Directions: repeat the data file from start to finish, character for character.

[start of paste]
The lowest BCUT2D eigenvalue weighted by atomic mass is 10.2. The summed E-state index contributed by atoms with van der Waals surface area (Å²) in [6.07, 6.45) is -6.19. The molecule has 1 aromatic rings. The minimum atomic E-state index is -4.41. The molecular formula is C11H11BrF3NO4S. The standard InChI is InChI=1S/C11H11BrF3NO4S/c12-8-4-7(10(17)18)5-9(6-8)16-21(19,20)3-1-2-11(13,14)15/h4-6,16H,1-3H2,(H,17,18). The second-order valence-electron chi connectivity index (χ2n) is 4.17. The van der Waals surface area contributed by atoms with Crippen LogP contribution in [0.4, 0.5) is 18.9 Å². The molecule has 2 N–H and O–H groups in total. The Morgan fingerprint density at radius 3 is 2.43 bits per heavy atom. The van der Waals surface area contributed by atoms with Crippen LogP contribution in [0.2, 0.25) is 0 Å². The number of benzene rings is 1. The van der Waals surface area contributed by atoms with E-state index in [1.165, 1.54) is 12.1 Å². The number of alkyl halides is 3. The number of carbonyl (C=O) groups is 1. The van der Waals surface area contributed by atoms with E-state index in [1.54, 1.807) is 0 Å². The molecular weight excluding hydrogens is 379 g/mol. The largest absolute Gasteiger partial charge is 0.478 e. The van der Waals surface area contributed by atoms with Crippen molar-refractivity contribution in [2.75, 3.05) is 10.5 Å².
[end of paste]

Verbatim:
The lowest BCUT2D eigenvalue weighted by atomic mass is 10.2. The summed E-state index contributed by atoms with van der Waals surface area (Å²) in [6.07, 6.45) is -6.19. The molecule has 1 aromatic rings. The minimum atomic E-state index is -4.41. The molecular formula is C11H11BrF3NO4S. The standard InChI is InChI=1S/C11H11BrF3NO4S/c12-8-4-7(10(17)18)5-9(6-8)16-21(19,20)3-1-2-11(13,14)15/h4-6,16H,1-3H2,(H,17,18). The second-order valence-electron chi connectivity index (χ2n) is 4.17. The van der Waals surface area contributed by atoms with Crippen LogP contribution in [0.4, 0.5) is 18.9 Å². The molecule has 2 N–H and O–H groups in total. The Morgan fingerprint density at radius 3 is 2.43 bits per heavy atom. The van der Waals surface area contributed by atoms with Crippen LogP contribution in [0.2, 0.25) is 0 Å². The number of benzene rings is 1. The van der Waals surface area contributed by atoms with E-state index in [1.165, 1.54) is 12.1 Å². The number of alkyl halides is 3. The number of carbonyl (C=O) groups is 1. The van der Waals surface area contributed by atoms with E-state index in [1.54, 1.807) is 0 Å². The molecular weight excluding hydrogens is 379 g/mol. The largest absolute Gasteiger partial charge is 0.478 e. The van der Waals surface area contributed by atoms with Crippen molar-refractivity contribution in [2.75, 3.05) is 10.5 Å².